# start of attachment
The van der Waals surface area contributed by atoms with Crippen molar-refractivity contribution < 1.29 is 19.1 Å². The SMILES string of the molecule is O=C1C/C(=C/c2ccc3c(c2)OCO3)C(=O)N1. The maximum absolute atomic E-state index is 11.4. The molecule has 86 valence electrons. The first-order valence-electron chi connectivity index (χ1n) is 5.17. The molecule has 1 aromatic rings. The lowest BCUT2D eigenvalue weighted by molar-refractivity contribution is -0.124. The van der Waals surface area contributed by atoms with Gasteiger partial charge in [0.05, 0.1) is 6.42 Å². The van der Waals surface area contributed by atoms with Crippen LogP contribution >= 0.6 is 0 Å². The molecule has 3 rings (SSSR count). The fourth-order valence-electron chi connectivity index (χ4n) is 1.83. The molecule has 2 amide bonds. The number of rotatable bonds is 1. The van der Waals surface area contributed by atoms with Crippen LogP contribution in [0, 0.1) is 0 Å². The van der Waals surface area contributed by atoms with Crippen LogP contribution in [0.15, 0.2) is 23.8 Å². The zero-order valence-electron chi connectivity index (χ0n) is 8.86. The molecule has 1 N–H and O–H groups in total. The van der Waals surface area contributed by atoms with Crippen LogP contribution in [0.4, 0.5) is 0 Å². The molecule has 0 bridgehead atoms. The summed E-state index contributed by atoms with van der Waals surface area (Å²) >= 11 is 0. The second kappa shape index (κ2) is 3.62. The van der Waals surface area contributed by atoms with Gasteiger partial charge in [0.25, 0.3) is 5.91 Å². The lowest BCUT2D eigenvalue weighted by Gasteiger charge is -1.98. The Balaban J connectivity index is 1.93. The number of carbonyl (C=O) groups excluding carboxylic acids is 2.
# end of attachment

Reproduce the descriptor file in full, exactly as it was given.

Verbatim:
The van der Waals surface area contributed by atoms with Crippen molar-refractivity contribution < 1.29 is 19.1 Å². The SMILES string of the molecule is O=C1C/C(=C/c2ccc3c(c2)OCO3)C(=O)N1. The maximum absolute atomic E-state index is 11.4. The molecule has 86 valence electrons. The first-order valence-electron chi connectivity index (χ1n) is 5.17. The molecule has 1 aromatic rings. The lowest BCUT2D eigenvalue weighted by molar-refractivity contribution is -0.124. The van der Waals surface area contributed by atoms with Gasteiger partial charge in [0.05, 0.1) is 6.42 Å². The van der Waals surface area contributed by atoms with Crippen LogP contribution >= 0.6 is 0 Å². The molecule has 3 rings (SSSR count). The fourth-order valence-electron chi connectivity index (χ4n) is 1.83. The molecule has 2 amide bonds. The number of rotatable bonds is 1. The van der Waals surface area contributed by atoms with Crippen LogP contribution in [0, 0.1) is 0 Å². The van der Waals surface area contributed by atoms with Crippen LogP contribution in [0.15, 0.2) is 23.8 Å². The zero-order valence-electron chi connectivity index (χ0n) is 8.86. The molecule has 1 N–H and O–H groups in total. The van der Waals surface area contributed by atoms with Crippen LogP contribution in [0.4, 0.5) is 0 Å². The molecule has 0 bridgehead atoms. The summed E-state index contributed by atoms with van der Waals surface area (Å²) >= 11 is 0. The second kappa shape index (κ2) is 3.62. The van der Waals surface area contributed by atoms with Gasteiger partial charge in [0.25, 0.3) is 5.91 Å². The lowest BCUT2D eigenvalue weighted by Gasteiger charge is -1.98. The Balaban J connectivity index is 1.93. The number of carbonyl (C=O) groups excluding carboxylic acids is 2.